Your estate plan should include critical health-related documents as well as traditional property documents such as wills and trusts.
That means that preparing your estate plan will involve issues such as determining who will make healthcare decisions on your behalf if you become incapacitated. There is no recommended age to prepare healthcare documents–in fact, the sooner the better. Illness can strike at any time, and accidents can place anyone into a coma or render them unable to make their own medical decisions.
What Documents are Important for Medical Decisions?
There are several forms of documentation that are helpful when it comes to creating a healthcare decision-making plan. These documents can give your family a clear plan to follow should anything happen to you, along with the ability to carry out your wishes.
- HIPAA Release Form
The Health Insurance Portability and Accountability Act of 1996 (HIPAA) enhanced patient privacy protections. Without a HIPAA release form, a healthcare provider won’t release your health information to unauthorized persons. By designating in advance who is eligible to obtain medical updates about your condition, you can save a lot of frustration for your family later on.
- Living Will
Sometimes referred to as an advance directive, a living will is a declaration of an individual’s desires regarding life-prolonging medical treatment. These documents generally take effect only when a doctor determines that a patient has no reasonable medical probability of recovering from a terminal condition, end-life condition, or persistent vegetatitve state. In a living will, an individual can specify whether or not they wish to receive life-prolonging measures in particular circumstances. Sometimes, the attorney drafting the advance directive might ask a series of hypothetical questions to allow the client to indicate the level of care they would want in each scenario.
- Healthcare Power of Attorney (HPOA)
Also known as a healthcare surrogate designation, a healthcare power of attorney authorizes one or more trusted individiuals to make medical decisions on your behalf if you should become incapacitated. Having more than one person involved adds another layer of safety to the process in case your sole designee is unavailable. However, having too many people involved could result in a stalemate, so it would be wise to seek your attorney’s recommendation regarding designation of a healthcare decision maker in your unique situation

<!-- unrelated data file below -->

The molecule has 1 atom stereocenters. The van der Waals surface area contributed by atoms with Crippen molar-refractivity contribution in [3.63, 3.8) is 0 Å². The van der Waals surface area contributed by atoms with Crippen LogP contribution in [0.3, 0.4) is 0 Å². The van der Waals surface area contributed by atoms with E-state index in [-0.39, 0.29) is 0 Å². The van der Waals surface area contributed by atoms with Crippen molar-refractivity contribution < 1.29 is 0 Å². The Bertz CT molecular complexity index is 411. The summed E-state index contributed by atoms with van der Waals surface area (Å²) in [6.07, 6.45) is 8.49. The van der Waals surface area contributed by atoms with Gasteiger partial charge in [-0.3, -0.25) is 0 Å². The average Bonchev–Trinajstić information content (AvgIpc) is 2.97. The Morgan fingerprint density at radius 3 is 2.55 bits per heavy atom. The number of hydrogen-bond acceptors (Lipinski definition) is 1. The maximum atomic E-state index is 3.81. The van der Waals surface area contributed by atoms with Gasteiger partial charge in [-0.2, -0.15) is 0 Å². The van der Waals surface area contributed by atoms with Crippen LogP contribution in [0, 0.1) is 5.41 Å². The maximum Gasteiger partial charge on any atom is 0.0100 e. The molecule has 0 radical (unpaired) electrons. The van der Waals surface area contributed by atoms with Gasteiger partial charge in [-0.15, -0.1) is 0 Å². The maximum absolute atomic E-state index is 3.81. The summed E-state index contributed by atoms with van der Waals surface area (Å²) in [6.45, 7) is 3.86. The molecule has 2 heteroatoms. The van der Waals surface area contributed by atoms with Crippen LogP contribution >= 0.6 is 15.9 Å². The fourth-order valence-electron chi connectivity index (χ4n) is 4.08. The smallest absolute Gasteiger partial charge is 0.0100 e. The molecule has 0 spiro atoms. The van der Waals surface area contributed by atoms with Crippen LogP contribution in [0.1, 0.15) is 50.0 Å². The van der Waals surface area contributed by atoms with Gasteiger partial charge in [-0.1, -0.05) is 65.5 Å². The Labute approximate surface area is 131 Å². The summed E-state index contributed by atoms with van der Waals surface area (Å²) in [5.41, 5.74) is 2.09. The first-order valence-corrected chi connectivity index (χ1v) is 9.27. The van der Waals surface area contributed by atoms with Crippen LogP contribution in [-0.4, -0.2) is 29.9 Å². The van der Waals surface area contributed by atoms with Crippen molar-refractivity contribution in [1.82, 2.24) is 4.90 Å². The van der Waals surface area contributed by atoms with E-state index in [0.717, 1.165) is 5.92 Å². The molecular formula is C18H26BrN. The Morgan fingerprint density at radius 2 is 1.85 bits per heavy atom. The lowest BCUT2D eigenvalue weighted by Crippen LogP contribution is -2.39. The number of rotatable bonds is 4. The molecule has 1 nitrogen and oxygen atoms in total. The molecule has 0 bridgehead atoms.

Keep Everything Together
Don’t risk your wishes being overlooked because someone didn’t see all of your documentation. Make sure all of your medical documents are kept together. Have multiple copies, and make sure all of your loved ones are aware of your wishes. Send copies to your primary care physicians, and consider filing it with an online registry so that any doctor treating you can find your documents with a simple search.
Different states have different requirements for advance directives and other medical documentation. Some require two witnesses, some three, and some states require that your documents be officially notarized. If you split your time between several states, you’ll want to ensure that you correctly prepare your documents in each jurisdiction.
We Can Help with Healthcare Planning
Give yourself and your loved ones peace of mind for the future by ensuring that your documents are valid, properly drafted, and in compliance with all the necessary rules. At Amy L. Phillips, PLLC, we can create a comprehensive estate plan that includes the right directives for important healthcare decisions in Florida and Pennsylvania.